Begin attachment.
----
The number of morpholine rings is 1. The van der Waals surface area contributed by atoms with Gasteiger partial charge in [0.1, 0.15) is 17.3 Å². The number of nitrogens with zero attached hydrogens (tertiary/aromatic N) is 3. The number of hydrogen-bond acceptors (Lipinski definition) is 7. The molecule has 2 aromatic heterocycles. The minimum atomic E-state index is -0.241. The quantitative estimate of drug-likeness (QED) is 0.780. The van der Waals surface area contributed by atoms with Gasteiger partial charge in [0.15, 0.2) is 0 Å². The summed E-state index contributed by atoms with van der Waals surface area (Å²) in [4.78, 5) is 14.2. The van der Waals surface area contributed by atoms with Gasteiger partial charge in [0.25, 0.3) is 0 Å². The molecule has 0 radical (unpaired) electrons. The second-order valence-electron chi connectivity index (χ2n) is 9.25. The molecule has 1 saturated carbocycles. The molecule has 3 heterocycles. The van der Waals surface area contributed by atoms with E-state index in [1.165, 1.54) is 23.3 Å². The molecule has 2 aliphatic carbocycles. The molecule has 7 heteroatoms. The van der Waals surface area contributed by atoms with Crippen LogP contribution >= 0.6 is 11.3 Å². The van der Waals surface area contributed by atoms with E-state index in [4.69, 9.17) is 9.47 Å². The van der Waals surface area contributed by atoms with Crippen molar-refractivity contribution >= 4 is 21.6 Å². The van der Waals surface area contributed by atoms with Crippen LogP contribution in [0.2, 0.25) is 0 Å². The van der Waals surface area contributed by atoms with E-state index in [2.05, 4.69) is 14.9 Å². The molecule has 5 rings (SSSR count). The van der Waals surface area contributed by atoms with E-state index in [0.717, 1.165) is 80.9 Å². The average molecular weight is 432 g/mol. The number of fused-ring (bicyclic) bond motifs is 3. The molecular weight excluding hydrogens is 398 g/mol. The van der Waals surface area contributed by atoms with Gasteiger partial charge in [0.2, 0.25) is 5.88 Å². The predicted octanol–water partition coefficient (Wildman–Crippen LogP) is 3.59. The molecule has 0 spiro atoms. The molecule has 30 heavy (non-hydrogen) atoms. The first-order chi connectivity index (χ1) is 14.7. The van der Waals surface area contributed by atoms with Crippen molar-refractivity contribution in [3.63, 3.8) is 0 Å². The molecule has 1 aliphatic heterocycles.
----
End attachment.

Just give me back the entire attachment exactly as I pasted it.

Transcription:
The number of morpholine rings is 1. The van der Waals surface area contributed by atoms with Gasteiger partial charge in [0.1, 0.15) is 17.3 Å². The number of nitrogens with zero attached hydrogens (tertiary/aromatic N) is 3. The number of hydrogen-bond acceptors (Lipinski definition) is 7. The molecule has 2 aromatic heterocycles. The minimum atomic E-state index is -0.241. The quantitative estimate of drug-likeness (QED) is 0.780. The van der Waals surface area contributed by atoms with Gasteiger partial charge in [0.15, 0.2) is 0 Å². The summed E-state index contributed by atoms with van der Waals surface area (Å²) in [4.78, 5) is 14.2. The van der Waals surface area contributed by atoms with Gasteiger partial charge in [0.25, 0.3) is 0 Å². The molecule has 0 radical (unpaired) electrons. The second-order valence-electron chi connectivity index (χ2n) is 9.25. The molecule has 1 saturated carbocycles. The molecule has 3 heterocycles. The van der Waals surface area contributed by atoms with E-state index in [1.165, 1.54) is 23.3 Å². The molecule has 2 aliphatic carbocycles. The molecule has 7 heteroatoms. The van der Waals surface area contributed by atoms with Crippen LogP contribution >= 0.6 is 11.3 Å². The van der Waals surface area contributed by atoms with E-state index in [4.69, 9.17) is 9.47 Å². The van der Waals surface area contributed by atoms with Crippen molar-refractivity contribution >= 4 is 21.6 Å². The van der Waals surface area contributed by atoms with Crippen LogP contribution in [0.2, 0.25) is 0 Å². The van der Waals surface area contributed by atoms with E-state index in [2.05, 4.69) is 14.9 Å². The molecule has 5 rings (SSSR count). The van der Waals surface area contributed by atoms with E-state index in [0.717, 1.165) is 80.9 Å². The average molecular weight is 432 g/mol. The number of fused-ring (bicyclic) bond motifs is 3. The molecular weight excluding hydrogens is 398 g/mol. The van der Waals surface area contributed by atoms with Gasteiger partial charge in [0.2, 0.25) is 5.88 Å². The predicted octanol–water partition coefficient (Wildman–Crippen LogP) is 3.59. The molecule has 0 spiro atoms. The molecule has 30 heavy (non-hydrogen) atoms. The first-order chi connectivity index (χ1) is 14.7. The van der Waals surface area contributed by atoms with Crippen molar-refractivity contribution in [3.63, 3.8) is 0 Å². The molecule has 1 aliphatic heterocycles.